Inside of me?  Dark.  The tears came more than I prefer and I was stuck on a dark train of thought, but Caitlyn, Sue and Patrice weren’t.  They were full of joy and fun.  And I couldn’t help but appreciate their playing and crafting.  I was forced to think of them and others as we made the wreaths and the girls gave some to our neighbors.  I was forced outside of myself.

It’s sometimes hard to have them here when my soul is pulling me inward, but I am glad they are.  I’m glad they are here to do their part in the tug of war in my soul.  I am glad they are here to pull against the dark, against the hard.

From Our House to Yours

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Okay, my pictures are kind of out of order.  Ah well.

Here’s how we made them:

First, we went to a friend’s house on Wednesday where she made them with the kids.

Second, we came come and did our own version today.

Third, I cut strips of paper 12 inches long by about an inch and a half thick.  My scrapbooking paper cutter wasn’t long enough, so I cut those babies by hand.

Fourth, we folded them in half, back/ugly side showing.

Fifth, put a small piece of double sided tape in  the fold.  Squeeze it so the paper sticks well.

Sixth, fold them into a heart, so the pretty side now shows as the heart.

Seventh, put a piece of double sided tape on the inside of the point of the heart.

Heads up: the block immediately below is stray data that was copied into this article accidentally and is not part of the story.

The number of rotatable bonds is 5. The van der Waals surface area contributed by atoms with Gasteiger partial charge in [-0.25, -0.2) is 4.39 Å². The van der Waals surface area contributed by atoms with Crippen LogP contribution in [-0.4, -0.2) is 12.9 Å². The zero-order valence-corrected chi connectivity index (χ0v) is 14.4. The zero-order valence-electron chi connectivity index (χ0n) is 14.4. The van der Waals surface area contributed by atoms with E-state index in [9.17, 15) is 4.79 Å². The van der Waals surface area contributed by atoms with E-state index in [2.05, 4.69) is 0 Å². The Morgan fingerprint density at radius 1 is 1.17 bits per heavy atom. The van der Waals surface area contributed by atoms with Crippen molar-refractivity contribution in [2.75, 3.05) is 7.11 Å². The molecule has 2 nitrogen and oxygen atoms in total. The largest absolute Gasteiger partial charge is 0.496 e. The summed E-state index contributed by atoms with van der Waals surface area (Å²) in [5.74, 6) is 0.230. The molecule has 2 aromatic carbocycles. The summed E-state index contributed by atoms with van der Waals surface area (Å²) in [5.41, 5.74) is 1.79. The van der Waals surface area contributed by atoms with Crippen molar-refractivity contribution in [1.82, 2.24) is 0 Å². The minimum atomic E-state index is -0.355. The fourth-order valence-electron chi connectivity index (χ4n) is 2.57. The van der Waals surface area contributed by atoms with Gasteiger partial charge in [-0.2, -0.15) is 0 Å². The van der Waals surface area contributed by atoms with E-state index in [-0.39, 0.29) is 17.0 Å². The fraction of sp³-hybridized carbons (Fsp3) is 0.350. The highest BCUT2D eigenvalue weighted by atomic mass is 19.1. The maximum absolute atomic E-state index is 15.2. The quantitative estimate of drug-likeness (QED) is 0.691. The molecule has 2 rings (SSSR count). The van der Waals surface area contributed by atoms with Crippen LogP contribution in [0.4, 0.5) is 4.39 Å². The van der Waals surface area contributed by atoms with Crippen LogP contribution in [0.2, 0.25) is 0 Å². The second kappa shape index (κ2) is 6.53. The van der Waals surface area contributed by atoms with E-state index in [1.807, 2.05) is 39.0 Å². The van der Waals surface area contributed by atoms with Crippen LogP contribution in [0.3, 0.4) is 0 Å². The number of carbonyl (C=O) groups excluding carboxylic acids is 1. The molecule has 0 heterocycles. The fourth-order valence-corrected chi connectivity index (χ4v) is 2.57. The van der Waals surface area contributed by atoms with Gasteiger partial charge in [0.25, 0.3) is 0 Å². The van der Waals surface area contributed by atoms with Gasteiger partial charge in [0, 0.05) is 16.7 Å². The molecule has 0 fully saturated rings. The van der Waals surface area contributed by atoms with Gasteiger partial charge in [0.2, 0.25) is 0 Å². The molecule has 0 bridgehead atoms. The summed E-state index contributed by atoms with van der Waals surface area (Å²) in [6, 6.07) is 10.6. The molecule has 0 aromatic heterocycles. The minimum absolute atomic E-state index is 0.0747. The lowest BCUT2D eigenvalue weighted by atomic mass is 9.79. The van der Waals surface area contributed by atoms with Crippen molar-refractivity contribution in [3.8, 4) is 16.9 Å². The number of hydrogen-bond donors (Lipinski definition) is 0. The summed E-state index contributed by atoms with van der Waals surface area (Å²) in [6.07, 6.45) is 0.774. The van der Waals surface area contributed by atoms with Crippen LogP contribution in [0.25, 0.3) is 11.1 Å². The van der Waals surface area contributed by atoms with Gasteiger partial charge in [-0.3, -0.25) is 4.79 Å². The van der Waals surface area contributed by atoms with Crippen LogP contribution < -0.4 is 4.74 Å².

Eighth, staple them into a circle.

Ninth, staple curling ribbon so it can be hung.

Tenth, Give them away to spread Valentine’s Day cheer.

Eleventh, tell all of you Happy Valentine’s Day from our house to yours.

Missions. Safe?

Missions.  The calling to tell and demonstrate the love and truth of Christ to those who may not know Him.

I just finished reading a biography about Hudson Taylor, Hudson Taylor  Deep in the Heart of China by Janet and Geoff Benge.  He was a missionary to the interior of China who lived from 1832 to 1905.  He founded the China Inland Mission.

Taylor is noteworthy for many reasons, not the least being he never asked for a dime of support.  He prayed and depended on God to provide every cent needed for the missionary work (and God did provide every penny).  This is a radical way to live, even within the missionary world.  The typical model is those being sent as missionaries go out to the churches and people and let them know what support they need to raise (I have served as a missionary with this model) and ask the people to come alongside the work the missionaries will be doing wherever they are called.

I’m not sure which is better or if one is right and the other is wrong.  I have an inkling both are just fine.  But I was very surprised at one readers’ response on Goodreads.  The commenter stated she did not see Hudson Taylors’ action as trusting God, rather as testing God.  She said Hudson Taylor took too many risks with his life, the life of his wife and children.